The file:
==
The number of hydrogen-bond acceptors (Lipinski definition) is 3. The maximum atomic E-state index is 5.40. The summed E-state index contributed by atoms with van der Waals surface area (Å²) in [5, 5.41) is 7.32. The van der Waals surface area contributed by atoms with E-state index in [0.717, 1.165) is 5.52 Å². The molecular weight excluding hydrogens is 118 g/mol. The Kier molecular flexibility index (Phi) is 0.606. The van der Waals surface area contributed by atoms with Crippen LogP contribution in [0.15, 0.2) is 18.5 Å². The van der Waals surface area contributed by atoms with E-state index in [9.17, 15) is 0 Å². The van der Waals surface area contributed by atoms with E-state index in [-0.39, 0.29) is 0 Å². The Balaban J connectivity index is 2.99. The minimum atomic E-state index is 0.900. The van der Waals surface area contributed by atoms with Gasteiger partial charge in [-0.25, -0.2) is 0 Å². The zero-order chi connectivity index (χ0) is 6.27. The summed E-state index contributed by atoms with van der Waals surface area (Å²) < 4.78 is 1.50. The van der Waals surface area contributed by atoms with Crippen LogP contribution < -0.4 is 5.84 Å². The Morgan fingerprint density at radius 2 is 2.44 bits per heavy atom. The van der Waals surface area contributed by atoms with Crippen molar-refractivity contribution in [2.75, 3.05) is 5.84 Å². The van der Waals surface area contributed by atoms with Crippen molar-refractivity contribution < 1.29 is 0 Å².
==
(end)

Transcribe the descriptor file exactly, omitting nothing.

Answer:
The number of hydrogen-bond acceptors (Lipinski definition) is 3. The maximum atomic E-state index is 5.40. The summed E-state index contributed by atoms with van der Waals surface area (Å²) in [5, 5.41) is 7.32. The van der Waals surface area contributed by atoms with E-state index in [0.717, 1.165) is 5.52 Å². The molecular weight excluding hydrogens is 118 g/mol. The Kier molecular flexibility index (Phi) is 0.606. The van der Waals surface area contributed by atoms with Crippen LogP contribution in [0.15, 0.2) is 18.5 Å². The van der Waals surface area contributed by atoms with E-state index in [9.17, 15) is 0 Å². The van der Waals surface area contributed by atoms with E-state index in [-0.39, 0.29) is 0 Å². The Balaban J connectivity index is 2.99. The minimum atomic E-state index is 0.900. The van der Waals surface area contributed by atoms with Gasteiger partial charge in [-0.25, -0.2) is 0 Å². The zero-order chi connectivity index (χ0) is 6.27. The summed E-state index contributed by atoms with van der Waals surface area (Å²) < 4.78 is 1.50. The van der Waals surface area contributed by atoms with Crippen LogP contribution < -0.4 is 5.84 Å². The Morgan fingerprint density at radius 2 is 2.44 bits per heavy atom. The van der Waals surface area contributed by atoms with Crippen molar-refractivity contribution in [2.75, 3.05) is 5.84 Å². The van der Waals surface area contributed by atoms with Crippen molar-refractivity contribution < 1.29 is 0 Å².